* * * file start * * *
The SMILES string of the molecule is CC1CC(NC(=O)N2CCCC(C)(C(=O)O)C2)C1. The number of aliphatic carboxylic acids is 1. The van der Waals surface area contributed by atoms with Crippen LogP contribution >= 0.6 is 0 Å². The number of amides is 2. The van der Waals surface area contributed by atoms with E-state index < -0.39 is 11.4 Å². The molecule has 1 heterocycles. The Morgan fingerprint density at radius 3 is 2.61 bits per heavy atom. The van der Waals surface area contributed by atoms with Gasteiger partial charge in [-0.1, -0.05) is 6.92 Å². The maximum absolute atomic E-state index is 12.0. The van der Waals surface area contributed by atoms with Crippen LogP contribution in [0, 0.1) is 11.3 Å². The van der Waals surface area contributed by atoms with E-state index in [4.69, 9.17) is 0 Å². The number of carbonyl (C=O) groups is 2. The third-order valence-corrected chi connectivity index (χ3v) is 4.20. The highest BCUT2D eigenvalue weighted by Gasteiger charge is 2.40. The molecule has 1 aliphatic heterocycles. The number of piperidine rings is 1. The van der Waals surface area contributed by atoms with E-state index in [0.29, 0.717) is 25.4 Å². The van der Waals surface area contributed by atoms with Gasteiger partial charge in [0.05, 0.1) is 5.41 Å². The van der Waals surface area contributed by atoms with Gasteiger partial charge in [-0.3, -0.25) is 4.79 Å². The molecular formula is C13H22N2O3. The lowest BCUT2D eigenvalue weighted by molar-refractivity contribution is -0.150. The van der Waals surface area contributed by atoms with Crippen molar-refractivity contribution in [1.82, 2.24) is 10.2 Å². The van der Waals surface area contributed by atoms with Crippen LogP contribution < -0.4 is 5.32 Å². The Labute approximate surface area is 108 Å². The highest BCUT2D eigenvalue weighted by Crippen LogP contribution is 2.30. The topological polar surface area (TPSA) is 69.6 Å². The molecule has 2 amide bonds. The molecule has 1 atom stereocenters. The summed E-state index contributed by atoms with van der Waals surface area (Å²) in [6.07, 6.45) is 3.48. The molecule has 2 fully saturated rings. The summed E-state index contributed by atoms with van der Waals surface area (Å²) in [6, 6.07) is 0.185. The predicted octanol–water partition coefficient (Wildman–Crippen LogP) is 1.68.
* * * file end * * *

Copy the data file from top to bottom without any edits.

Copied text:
The SMILES string of the molecule is CC1CC(NC(=O)N2CCCC(C)(C(=O)O)C2)C1. The number of aliphatic carboxylic acids is 1. The van der Waals surface area contributed by atoms with Crippen LogP contribution >= 0.6 is 0 Å². The number of amides is 2. The van der Waals surface area contributed by atoms with E-state index < -0.39 is 11.4 Å². The molecule has 1 heterocycles. The Morgan fingerprint density at radius 3 is 2.61 bits per heavy atom. The van der Waals surface area contributed by atoms with Gasteiger partial charge in [-0.1, -0.05) is 6.92 Å². The maximum absolute atomic E-state index is 12.0. The van der Waals surface area contributed by atoms with Crippen LogP contribution in [0, 0.1) is 11.3 Å². The van der Waals surface area contributed by atoms with E-state index in [4.69, 9.17) is 0 Å². The number of carbonyl (C=O) groups is 2. The third-order valence-corrected chi connectivity index (χ3v) is 4.20. The highest BCUT2D eigenvalue weighted by Gasteiger charge is 2.40. The molecule has 1 aliphatic heterocycles. The number of piperidine rings is 1. The van der Waals surface area contributed by atoms with E-state index in [0.29, 0.717) is 25.4 Å². The van der Waals surface area contributed by atoms with Gasteiger partial charge in [0.05, 0.1) is 5.41 Å². The van der Waals surface area contributed by atoms with Gasteiger partial charge in [-0.3, -0.25) is 4.79 Å². The molecular formula is C13H22N2O3. The lowest BCUT2D eigenvalue weighted by molar-refractivity contribution is -0.150. The van der Waals surface area contributed by atoms with Crippen molar-refractivity contribution in [1.82, 2.24) is 10.2 Å². The van der Waals surface area contributed by atoms with Crippen LogP contribution < -0.4 is 5.32 Å². The Labute approximate surface area is 108 Å². The highest BCUT2D eigenvalue weighted by Crippen LogP contribution is 2.30. The topological polar surface area (TPSA) is 69.6 Å². The molecule has 2 amide bonds. The molecule has 1 atom stereocenters. The summed E-state index contributed by atoms with van der Waals surface area (Å²) in [6.07, 6.45) is 3.48. The molecule has 2 fully saturated rings. The summed E-state index contributed by atoms with van der Waals surface area (Å²) in [6, 6.07) is 0.185. The predicted octanol–water partition coefficient (Wildman–Crippen LogP) is 1.68.